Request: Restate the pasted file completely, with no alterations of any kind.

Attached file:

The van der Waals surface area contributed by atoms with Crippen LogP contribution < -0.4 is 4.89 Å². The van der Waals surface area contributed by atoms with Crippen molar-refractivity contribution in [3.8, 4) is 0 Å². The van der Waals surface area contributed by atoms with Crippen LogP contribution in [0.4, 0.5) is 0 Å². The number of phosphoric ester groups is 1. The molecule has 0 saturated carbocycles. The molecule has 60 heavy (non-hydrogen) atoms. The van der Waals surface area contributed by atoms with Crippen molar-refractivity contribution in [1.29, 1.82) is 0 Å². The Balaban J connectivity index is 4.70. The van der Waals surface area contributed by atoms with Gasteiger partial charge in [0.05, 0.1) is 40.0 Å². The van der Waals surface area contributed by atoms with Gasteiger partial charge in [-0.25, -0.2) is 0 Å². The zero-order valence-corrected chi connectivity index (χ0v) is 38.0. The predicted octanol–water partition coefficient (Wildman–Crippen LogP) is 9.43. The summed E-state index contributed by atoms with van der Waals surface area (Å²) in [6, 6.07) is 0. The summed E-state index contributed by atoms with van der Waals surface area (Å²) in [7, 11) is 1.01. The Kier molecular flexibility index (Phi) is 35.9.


The van der Waals surface area contributed by atoms with Crippen LogP contribution < -0.4 is 4.89 Å². The van der Waals surface area contributed by atoms with Crippen molar-refractivity contribution in [3.8, 4) is 0 Å². The van der Waals surface area contributed by atoms with Crippen LogP contribution in [0.4, 0.5) is 0 Å². The number of phosphoric ester groups is 1. The molecule has 0 saturated carbocycles. The molecule has 60 heavy (non-hydrogen) atoms. The van der Waals surface area contributed by atoms with Crippen molar-refractivity contribution in [1.29, 1.82) is 0 Å². The Balaban J connectivity index is 4.70. The van der Waals surface area contributed by atoms with Gasteiger partial charge in [0.05, 0.1) is 40.0 Å². The van der Waals surface area contributed by atoms with Gasteiger partial charge in [-0.25, -0.2) is 0 Å². The zero-order valence-corrected chi connectivity index (χ0v) is 38.0. The predicted octanol–water partition coefficient (Wildman–Crippen LogP) is 9.43. The summed E-state index contributed by atoms with van der Waals surface area (Å²) in [6, 6.07) is 0. The summed E-state index contributed by atoms with van der Waals surface area (Å²) in [7, 11) is 1.01. The Kier molecular flexibility index (Phi) is 35.9.